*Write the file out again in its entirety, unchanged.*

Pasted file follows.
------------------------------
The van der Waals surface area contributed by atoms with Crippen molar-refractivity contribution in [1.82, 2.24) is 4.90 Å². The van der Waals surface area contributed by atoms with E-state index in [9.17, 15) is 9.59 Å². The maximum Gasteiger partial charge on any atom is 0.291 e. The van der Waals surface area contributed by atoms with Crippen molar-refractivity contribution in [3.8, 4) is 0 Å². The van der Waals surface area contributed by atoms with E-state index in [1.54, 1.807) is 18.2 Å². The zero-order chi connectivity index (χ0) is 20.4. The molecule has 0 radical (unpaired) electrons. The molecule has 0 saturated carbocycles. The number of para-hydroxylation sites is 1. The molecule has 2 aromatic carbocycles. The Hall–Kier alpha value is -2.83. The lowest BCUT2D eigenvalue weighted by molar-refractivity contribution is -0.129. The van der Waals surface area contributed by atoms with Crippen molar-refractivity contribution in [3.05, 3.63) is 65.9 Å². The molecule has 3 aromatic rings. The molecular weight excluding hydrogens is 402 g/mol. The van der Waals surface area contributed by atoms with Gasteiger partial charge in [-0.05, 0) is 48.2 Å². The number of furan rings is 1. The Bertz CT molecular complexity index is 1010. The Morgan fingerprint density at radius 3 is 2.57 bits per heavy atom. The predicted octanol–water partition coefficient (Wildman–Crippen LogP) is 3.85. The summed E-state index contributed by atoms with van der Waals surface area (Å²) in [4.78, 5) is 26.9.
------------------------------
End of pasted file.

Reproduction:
The van der Waals surface area contributed by atoms with Crippen molar-refractivity contribution in [1.82, 2.24) is 4.90 Å². The van der Waals surface area contributed by atoms with E-state index in [9.17, 15) is 9.59 Å². The maximum Gasteiger partial charge on any atom is 0.291 e. The van der Waals surface area contributed by atoms with Crippen molar-refractivity contribution in [3.8, 4) is 0 Å². The van der Waals surface area contributed by atoms with E-state index in [1.54, 1.807) is 18.2 Å². The zero-order chi connectivity index (χ0) is 20.4. The molecule has 0 radical (unpaired) electrons. The molecule has 0 saturated carbocycles. The number of para-hydroxylation sites is 1. The molecule has 2 aromatic carbocycles. The Hall–Kier alpha value is -2.83. The lowest BCUT2D eigenvalue weighted by molar-refractivity contribution is -0.129. The van der Waals surface area contributed by atoms with Crippen molar-refractivity contribution in [3.05, 3.63) is 65.9 Å². The molecule has 3 aromatic rings. The molecular weight excluding hydrogens is 402 g/mol. The van der Waals surface area contributed by atoms with Gasteiger partial charge in [-0.05, 0) is 48.2 Å². The number of furan rings is 1. The Bertz CT molecular complexity index is 1010. The Morgan fingerprint density at radius 3 is 2.57 bits per heavy atom. The predicted octanol–water partition coefficient (Wildman–Crippen LogP) is 3.85. The summed E-state index contributed by atoms with van der Waals surface area (Å²) in [4.78, 5) is 26.9.